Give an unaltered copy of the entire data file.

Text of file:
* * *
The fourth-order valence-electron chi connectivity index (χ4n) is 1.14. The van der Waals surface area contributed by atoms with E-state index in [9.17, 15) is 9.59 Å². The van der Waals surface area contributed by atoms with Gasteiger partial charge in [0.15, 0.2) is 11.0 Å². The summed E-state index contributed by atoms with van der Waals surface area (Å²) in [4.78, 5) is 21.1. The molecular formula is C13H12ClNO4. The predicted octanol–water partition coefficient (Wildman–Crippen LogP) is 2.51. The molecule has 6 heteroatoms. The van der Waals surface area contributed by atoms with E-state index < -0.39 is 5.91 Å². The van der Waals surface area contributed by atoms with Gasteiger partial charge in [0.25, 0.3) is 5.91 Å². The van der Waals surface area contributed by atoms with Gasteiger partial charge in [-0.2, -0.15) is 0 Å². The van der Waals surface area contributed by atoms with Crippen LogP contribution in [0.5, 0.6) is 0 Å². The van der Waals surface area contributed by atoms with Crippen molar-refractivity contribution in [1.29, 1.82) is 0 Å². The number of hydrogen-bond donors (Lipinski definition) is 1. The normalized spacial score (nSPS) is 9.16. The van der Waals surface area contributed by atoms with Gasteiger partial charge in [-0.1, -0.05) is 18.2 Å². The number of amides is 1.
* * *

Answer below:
The fourth-order valence-electron chi connectivity index (χ4n) is 1.14. The van der Waals surface area contributed by atoms with E-state index in [9.17, 15) is 9.59 Å². The van der Waals surface area contributed by atoms with Gasteiger partial charge in [0.15, 0.2) is 11.0 Å². The summed E-state index contributed by atoms with van der Waals surface area (Å²) in [4.78, 5) is 21.1. The molecular formula is C13H12ClNO4. The predicted octanol–water partition coefficient (Wildman–Crippen LogP) is 2.51. The molecule has 6 heteroatoms. The van der Waals surface area contributed by atoms with E-state index < -0.39 is 5.91 Å². The van der Waals surface area contributed by atoms with Gasteiger partial charge in [0.25, 0.3) is 5.91 Å². The van der Waals surface area contributed by atoms with Gasteiger partial charge in [-0.2, -0.15) is 0 Å². The van der Waals surface area contributed by atoms with Crippen LogP contribution in [0.5, 0.6) is 0 Å². The van der Waals surface area contributed by atoms with Crippen molar-refractivity contribution in [1.29, 1.82) is 0 Å². The number of hydrogen-bond donors (Lipinski definition) is 1. The normalized spacial score (nSPS) is 9.16. The van der Waals surface area contributed by atoms with Gasteiger partial charge in [-0.1, -0.05) is 18.2 Å². The number of amides is 1.